A patient who read our column last week on the health hazards of heavily processed foods told us that indulging in these unhealthy foods is a form of addiction akin to cigarette smoking. She cites her brother, who knows very well that eating instant meals and canned foods almost daily is unhealthy; yet, he seems to be helpless in changing this part of his unhealthy lifestyle.
For such patients, we should offer less harmful alternatives, just like we recommend less harmful alternative tobacco products to recalcitrant smokers, or diet soda to those who really can’t avoid drinking them daily with their meals.
As we advised last week, one should check the labels—a less harmful alternative would be processed foods that contain less than 300 milligrams of sodium chloride (also called monosodium glutamate or disodium phosphate) for every 100 grams of food serving. It’s never too late to avoid eating heavily processed foods, which should have never been allowed for public consumption in the first place.
As Dr. Max Sidorov and his colleagues on the International Council for Truth in Medicine (ICTM) emphasized, modern man is eating a lot of heavily processed foods which he wasn’t meant to eat. Our body systems were intended to digest natural and raw foods.
Natural and raw
“The more natural and raw food you eat, the faster and easier you will lower your risk of countless diseases and regain your health,” he writes in his e-book on healthy nutrition. He calls these unhealthy foods “processed garbage food.”
So, every time we eat instant meals high in sodium and trans fats, we’re eating garbage, which is probably worse than eating pagpag food or leftovers, which the indigent sectors of our society collect from garbage bags coming from fast-food eateries. These people have no choice, and eating leftovers from garbage bins is better than starving to death. But many of us have a choice which foods to buy to nourish us in a healthy manner, and not to cause disease on the long term.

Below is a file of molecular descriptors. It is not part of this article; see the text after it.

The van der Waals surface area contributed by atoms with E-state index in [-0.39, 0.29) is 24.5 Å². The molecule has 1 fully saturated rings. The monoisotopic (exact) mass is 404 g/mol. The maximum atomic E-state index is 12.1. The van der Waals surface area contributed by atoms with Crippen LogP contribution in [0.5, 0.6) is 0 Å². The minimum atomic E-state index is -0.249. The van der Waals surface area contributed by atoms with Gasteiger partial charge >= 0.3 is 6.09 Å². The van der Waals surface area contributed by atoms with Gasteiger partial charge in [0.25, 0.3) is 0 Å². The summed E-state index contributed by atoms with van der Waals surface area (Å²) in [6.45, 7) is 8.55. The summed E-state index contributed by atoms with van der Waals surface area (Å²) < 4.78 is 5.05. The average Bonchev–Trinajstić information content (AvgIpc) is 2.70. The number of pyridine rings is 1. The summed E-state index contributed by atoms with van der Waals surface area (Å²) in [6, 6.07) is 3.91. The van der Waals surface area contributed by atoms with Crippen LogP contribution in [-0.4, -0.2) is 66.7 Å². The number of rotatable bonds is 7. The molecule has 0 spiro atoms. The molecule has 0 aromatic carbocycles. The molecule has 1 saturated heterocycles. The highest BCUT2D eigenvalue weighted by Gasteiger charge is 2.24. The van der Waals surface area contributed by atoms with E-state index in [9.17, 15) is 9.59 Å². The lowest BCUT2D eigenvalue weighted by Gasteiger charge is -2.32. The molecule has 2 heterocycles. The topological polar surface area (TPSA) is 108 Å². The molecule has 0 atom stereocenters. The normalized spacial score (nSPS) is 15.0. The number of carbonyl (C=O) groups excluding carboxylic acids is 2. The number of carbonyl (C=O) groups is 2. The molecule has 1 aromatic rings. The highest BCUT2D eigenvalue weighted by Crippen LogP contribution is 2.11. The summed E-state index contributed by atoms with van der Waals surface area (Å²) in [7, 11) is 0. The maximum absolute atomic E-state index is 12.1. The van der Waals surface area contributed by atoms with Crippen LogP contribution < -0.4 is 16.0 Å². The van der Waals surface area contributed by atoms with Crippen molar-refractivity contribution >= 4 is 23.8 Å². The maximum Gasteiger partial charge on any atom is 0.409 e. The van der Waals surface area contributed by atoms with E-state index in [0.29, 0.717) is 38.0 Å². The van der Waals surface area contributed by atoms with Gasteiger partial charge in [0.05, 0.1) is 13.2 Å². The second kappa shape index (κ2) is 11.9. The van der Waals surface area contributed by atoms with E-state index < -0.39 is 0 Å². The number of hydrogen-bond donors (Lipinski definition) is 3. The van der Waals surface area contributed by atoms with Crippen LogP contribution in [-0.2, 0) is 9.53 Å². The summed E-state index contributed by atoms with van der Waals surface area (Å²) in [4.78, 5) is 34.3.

Aside from fruits, vegetables, nuts and sprouted grains, Dr. Sidorov’s group includes in their list of superfoods raw unpasteurized milk, raw butter, spinach, spirulina and coconut oil.
Why raw milk? He cites studies showing that the pasteurization of milk, which is intended to kill bacterial contaminants in the raw milk, also kills the beneficial bacteria called probiotics, and eliminates most if not all of the vitamins, minerals and nutrients present in raw milk. Heating also denatures the proteins in milk, which has been implicated in some medical problems. There are now goat farms in the country which follow strict precautions in collecting their milk so they can be safe for drinking even without pasteurization.
For Dr. Sidorov, the golden rule is to eat and drink everything raw as much as possible. Processed foods should be totally avoided, and consumers should only eat natural, whole, nutrient dense alternatives. But in a real-world scenario, this is easier said than done, so we’d like to offer the compromise solution of eating occasionally less processed foods with the minimum of sodium, sugar and trans-fat content.
Dilemma and compromise